2.4 How are data protection rules applied in the workforce and how does this affect employees' privacy rights?
A special federal statute which protects personal information has general application throughout Mexico whenever anyone handles personal information of any other person. As best practice, employment contracts should include a provision on consent to store and handle employees' personal information; though, strictly speaking, the Personal Information Statute excludes special requirements such as a privacy notice or even written consent where the acquisition of personal information is a prerequisite under law within the labour relationship and is necessary for the employer to comply with its legal obligations.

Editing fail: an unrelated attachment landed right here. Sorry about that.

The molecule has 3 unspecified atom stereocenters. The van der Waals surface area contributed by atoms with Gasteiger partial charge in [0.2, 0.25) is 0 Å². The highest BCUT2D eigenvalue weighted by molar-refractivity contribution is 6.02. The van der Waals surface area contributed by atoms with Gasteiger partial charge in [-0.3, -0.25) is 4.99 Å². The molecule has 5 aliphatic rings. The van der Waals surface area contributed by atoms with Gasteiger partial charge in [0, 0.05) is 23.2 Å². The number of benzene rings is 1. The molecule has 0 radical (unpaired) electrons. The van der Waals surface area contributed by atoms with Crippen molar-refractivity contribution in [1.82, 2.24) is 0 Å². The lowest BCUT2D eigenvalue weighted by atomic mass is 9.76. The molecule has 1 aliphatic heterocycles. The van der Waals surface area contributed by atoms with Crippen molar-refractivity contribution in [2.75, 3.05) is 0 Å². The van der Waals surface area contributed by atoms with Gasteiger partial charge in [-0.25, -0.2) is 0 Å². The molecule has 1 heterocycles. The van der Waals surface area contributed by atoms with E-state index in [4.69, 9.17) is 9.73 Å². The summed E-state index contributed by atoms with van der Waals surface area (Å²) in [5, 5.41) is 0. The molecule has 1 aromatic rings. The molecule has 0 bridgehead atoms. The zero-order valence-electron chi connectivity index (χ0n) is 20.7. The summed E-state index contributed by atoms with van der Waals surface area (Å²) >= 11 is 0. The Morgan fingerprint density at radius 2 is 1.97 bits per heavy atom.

2.5 Are contingent worker arrangements specifically regulated?
There has been a general use of business process outsourcing and outsourcing of some or all employees within all types of businesses in Mexico; but there are no special contracts for or provisions on ‘contingent workers'. All workers in Mexico enjoy the same standard benefits and Mexican law has a very clear intent to limit any contract that is not permanent or indefinite in duration. Where companies use outsourcing to fill employee positions or create a subsidiary to act as the employer of all personnel, there is usually an underlying fiscal or tax purpose for such decision.